Case Study: Plano Drain Pipe Repair

drain pipe excavation

As a homeowner, one of the best ways to learn about plumbing services is through a case study. Being able to see a real project from beginning to end helps to understand the scope of the work and how to judge between different plumbers’ quality of craftsmanship.

Today’s featured project was at a typical central Plano home near Custer Road and Park Boulevard. Built in 1971, this 1,800 square foot home had been tastefully updated. It has four bedrooms and two and a half bathrooms with an attached garage and natural gas supplied to the residence.

Houses built around this time in central Plano tend to share many things in common. Plano was going through a residential construction boom because Dallas residents were looking for practical, affordable houses for their families that were still close enough to the city.

Builders known for their economy of scale like Fox and Jacobs installed thousands of houses just north and south of what is now called the President George Bush Turnpike.

Today’s case study is a perfect example of major plumbing repairs in Plano that some homeowners will face.

plano home

Calling a Plano Plumber for a Clogged Drain

When Legacy Advocates booked this call, we initially were going out to address a stopped-up bathroom drain. This is common enough. But there were some tell-tale details that hinted at the bigger problems that lay beneath. 

The age of the home was one factor that hinted at a bigger plumbing repair. The early 1970s was before PVC pipe came into the market. The best drain pipe material widely available at that time was cast iron. While it is very robust and reliable when first installed, cast iron inevitably rusts out and deteriorates with age. It’s not a matter of “if”… but “when” cast iron drain pipes will need to be replaced.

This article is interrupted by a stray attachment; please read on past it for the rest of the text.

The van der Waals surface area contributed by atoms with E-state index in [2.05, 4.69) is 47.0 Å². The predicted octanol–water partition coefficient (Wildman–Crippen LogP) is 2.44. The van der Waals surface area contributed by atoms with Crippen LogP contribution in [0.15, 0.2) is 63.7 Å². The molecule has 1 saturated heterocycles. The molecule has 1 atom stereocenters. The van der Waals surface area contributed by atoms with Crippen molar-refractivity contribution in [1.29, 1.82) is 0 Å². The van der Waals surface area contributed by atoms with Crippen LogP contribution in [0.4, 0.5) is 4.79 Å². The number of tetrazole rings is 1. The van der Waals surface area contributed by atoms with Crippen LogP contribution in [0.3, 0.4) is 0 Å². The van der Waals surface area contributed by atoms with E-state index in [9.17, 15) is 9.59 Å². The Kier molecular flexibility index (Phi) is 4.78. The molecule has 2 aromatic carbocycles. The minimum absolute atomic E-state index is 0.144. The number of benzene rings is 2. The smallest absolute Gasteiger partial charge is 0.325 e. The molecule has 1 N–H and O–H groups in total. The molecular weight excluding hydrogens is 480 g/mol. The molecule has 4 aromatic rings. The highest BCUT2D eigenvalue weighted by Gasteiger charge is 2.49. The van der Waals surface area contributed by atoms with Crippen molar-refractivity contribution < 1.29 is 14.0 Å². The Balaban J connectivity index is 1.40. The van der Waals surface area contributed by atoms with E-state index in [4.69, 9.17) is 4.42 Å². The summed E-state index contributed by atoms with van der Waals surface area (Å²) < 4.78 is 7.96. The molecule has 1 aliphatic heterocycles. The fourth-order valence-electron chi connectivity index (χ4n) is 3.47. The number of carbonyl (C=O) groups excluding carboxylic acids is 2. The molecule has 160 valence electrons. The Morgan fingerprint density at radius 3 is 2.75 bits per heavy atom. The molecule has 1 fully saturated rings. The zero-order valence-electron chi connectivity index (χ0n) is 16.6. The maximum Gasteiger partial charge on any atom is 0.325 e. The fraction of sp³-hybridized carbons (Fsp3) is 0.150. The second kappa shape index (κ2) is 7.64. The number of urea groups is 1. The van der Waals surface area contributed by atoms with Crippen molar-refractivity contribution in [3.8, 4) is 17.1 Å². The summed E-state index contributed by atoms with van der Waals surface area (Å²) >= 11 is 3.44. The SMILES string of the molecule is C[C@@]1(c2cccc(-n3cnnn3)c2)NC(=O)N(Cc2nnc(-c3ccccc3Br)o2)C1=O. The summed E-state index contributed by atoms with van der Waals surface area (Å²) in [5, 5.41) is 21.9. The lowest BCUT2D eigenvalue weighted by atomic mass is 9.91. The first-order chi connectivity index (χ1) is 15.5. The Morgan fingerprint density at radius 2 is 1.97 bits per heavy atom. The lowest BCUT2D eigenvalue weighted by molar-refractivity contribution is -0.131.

This wasn’t the first time a clog had occurred either. This home had a history of clogged drains, especially in this one bathroom. A history of repeat clogs on a cast iron system greatly increases the chances that significant issues exist.

History of Past Sewer Repairs

In addition to repeat clogs, there were also repairs that had been made to this home’s drain pipes in the past. There was at least one time (the homeowner was aware of) that a drain pipe under the slab had been dug up and fixed.

The way cast iron deteriorates, there usually isn’t one clean break that needs repaired while the rest of the system is in decent shape. If a cast iron pipe is broken or deteriorating in one section, other parts of the system often aren’t far behind.

Shifting Slab Foundation

The last clue that there were more extensive issues was that the homeowner also told of a shifting foundation.

Foundation issues are common in Plano due to the expansive clay of north Texas soil. To make it worse, shifting slab foundations have a strong association with broken pipes under the home. 

Sometimes, the shifting foundation causes a leak because the movement itself breaks the pipe. Other times, the water leaking out of a deteriorated drain pipe is what causes the foundation movement by expanding the clay soil.

The Discovery of a Cast Iron Pipe Slab Leak

Our company dispatched Kelly, a senior Legacy Plumbing technician to address the initial issue of the clogged drain and to diagnose the cause. Kelly started by attempting to clear the clog with his drain machine. 

A Clogged, Broken Drain Pipe

It wasn’t long after starting to run the drain cleaning machine that Kelly ran into some issues. The powerful sewer machine began to bog down as the end of the cable began to bind up in the drain pipe.

After several attempts to unsuccessfully get through, Kelly removed the drain cable and examined the end. Unfortunately, it was packed with hard Texas clay mud. Kelly said:

“I ran a cable and wasn’t able to clear the stoppage because my ⅞” cable would drop into what turned out to be the trench rot… it was a hard stoppage from a deteriorated pipe.”

After trying unsuccessfully several times to clear the stoppage by machine, Kelly knew there was an issue that needed to be looked into further.

The Sewer Camera Inspection

The next step was to inspect the pipe with a camera and see if more of the problem could be visually identified:

“Once we figured out that I couldn’t clear it –  that my cable would drop down into the soil – we inspected the line with a sewer camera. … As my camera went down the line, I could tell that it would drop in a certain area where it shouldn’t.”